Help! What's the secret to crisp salad greens?
When I make a salad, I always tear the lettuce into pieces one leaf at a time -- never cut it, and *never* tear bunches of leaves together, which can cause bruising. I also do not prepare my lettuce very far in advance -- I will separate the leaves, tearing off any wilty or discolored pieces, then spin in the salad spinner -- no need to dry it in addition to that. I then carefully tear each leaf into the serving bowl, and cover with a damp paper towel until time to dress the salad, which I do right before serving.
You didn't say what kind of lettuce you use, but it seems that most lettuce outside of iceberg is not really crispy, but rather tender and delicate.
Ever since pre-washed salad greens became widely available and affordable, I find myself rarely purchasing a head of lettuce anymore. Bagged greens have several benefits:
1) ease: open bag, put into bowl
2) taste: interesting mixes out there so I don't have to have ALL of one lettuce
3) shelf life: I find these to last longer than a misted head of lettuce
4) dressing "clingability": since it's 100% dry, the dressing holds on much better
Brand preferences: Earthbound Farms & Trader Joe's (their new "mache" mix is really good). For a potluck, I usually use 2 bags worth.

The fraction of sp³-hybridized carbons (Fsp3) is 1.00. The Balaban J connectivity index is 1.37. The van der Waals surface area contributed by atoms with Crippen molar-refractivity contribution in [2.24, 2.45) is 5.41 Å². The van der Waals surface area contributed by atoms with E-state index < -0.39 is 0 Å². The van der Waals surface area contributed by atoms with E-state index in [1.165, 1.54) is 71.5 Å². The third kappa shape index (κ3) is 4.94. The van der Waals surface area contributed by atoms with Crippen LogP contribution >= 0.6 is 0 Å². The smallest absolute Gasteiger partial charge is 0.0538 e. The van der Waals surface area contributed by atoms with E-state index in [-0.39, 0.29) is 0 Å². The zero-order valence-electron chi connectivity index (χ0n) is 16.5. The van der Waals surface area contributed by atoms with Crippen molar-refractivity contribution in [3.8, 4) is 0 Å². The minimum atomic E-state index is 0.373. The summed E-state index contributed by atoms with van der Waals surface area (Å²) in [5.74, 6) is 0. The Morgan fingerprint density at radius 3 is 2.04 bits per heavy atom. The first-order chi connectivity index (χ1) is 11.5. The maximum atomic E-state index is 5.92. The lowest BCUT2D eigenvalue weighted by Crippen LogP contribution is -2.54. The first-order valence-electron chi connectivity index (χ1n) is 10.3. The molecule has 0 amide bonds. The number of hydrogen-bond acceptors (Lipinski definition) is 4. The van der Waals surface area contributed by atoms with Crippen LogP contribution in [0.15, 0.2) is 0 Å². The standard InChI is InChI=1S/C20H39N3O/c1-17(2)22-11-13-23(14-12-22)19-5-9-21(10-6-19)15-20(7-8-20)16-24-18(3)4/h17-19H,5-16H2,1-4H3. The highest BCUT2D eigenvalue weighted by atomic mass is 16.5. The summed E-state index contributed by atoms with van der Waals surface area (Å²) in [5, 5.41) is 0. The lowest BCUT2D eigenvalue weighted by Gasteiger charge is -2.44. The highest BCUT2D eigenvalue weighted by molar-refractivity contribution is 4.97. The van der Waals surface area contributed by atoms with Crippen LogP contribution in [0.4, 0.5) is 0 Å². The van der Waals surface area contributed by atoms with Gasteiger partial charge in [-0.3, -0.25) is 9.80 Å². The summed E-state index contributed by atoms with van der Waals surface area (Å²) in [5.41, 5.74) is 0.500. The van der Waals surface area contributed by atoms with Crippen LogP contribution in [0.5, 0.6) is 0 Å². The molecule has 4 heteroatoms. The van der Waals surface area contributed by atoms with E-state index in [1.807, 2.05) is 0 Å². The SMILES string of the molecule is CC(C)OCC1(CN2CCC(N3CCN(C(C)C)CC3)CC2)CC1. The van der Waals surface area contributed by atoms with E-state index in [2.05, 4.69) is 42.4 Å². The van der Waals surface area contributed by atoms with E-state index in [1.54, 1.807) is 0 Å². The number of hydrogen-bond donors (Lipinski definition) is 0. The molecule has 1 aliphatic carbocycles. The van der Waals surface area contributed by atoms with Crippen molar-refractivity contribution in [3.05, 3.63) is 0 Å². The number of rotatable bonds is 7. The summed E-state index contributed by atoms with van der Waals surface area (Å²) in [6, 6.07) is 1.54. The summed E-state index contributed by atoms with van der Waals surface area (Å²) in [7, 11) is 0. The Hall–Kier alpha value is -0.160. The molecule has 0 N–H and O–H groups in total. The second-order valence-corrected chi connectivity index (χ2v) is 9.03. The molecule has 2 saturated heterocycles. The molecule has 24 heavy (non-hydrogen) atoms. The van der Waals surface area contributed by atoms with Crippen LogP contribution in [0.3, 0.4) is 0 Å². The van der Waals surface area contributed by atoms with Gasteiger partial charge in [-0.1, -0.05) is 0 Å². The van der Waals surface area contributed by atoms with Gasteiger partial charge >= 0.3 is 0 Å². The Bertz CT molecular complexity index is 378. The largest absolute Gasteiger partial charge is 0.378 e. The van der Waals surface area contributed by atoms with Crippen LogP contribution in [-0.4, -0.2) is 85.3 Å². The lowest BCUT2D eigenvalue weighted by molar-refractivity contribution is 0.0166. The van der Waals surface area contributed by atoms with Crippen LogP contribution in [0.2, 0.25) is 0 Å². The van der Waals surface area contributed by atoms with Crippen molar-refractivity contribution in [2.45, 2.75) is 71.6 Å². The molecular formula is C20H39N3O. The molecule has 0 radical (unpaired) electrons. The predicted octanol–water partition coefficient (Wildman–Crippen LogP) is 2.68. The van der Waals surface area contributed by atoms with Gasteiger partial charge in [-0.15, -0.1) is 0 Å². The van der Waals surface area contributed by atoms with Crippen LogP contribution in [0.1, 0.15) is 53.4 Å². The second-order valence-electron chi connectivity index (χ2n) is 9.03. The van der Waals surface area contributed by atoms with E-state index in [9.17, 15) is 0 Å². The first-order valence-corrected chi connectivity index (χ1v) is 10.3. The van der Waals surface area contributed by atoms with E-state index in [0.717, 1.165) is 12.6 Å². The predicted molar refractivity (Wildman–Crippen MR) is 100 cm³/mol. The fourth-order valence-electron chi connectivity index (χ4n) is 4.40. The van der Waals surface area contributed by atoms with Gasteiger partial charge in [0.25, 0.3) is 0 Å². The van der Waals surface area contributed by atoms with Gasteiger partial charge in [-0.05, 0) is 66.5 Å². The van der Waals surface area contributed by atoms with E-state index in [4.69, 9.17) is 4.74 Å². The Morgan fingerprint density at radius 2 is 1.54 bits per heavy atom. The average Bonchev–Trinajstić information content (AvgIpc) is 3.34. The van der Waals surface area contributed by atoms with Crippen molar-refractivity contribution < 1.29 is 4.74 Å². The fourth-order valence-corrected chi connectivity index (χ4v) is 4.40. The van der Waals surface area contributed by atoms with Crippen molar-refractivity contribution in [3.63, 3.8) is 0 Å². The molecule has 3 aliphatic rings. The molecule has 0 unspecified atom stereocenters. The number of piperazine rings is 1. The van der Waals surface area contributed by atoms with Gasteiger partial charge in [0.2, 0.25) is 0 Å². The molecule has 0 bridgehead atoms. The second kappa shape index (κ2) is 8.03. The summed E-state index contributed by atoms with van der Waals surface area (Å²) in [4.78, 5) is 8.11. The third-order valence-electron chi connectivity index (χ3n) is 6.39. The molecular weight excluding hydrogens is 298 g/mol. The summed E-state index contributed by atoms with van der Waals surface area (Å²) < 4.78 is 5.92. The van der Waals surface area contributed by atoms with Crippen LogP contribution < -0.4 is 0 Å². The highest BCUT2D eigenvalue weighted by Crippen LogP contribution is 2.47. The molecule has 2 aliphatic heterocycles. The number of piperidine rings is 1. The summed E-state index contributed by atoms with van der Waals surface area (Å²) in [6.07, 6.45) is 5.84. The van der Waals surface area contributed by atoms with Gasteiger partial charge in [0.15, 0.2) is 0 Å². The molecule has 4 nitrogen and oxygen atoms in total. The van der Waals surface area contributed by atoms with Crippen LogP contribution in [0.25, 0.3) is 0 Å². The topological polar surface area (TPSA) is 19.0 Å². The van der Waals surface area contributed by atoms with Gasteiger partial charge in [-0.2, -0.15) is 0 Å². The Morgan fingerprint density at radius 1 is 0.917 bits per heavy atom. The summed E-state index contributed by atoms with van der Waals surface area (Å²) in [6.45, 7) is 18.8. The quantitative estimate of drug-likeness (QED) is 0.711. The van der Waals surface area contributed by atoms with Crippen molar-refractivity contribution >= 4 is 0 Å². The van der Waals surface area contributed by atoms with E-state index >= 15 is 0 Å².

Source your greens carefully. Crispness is not the only characteristic in the world of lettuce. This will sound "Berkeley" but, the chi of the greens is what you need to learn to read. Lettuce has a different feeling, look, and taste when it's fresh and recently harvested. Organic greens do not crunch radically better, but it can mean that it was grown by a small farm and handled with greater care (always exceptions). Don't be afraid to throw away a good portion of the outside leaves, as they are the toughest in texture, and most likely to wilt first.
Leave the greens as whole as possible if it's head lettuce. As soon as you separate and/or chop they become less lively. Store them with a moist (not sopping) towel, to help them stay hydrated. And do not dress them until the last possible moment, as the acid will cause them to break down at an alarming rate.
Manka's, a restaurant north of SF, was receiving some of their greens still rooted in a box full of dirt. This is the kind of freshness that grazing animals can truly appreciate. It wasn't served in the dirt, but you may be onto somethin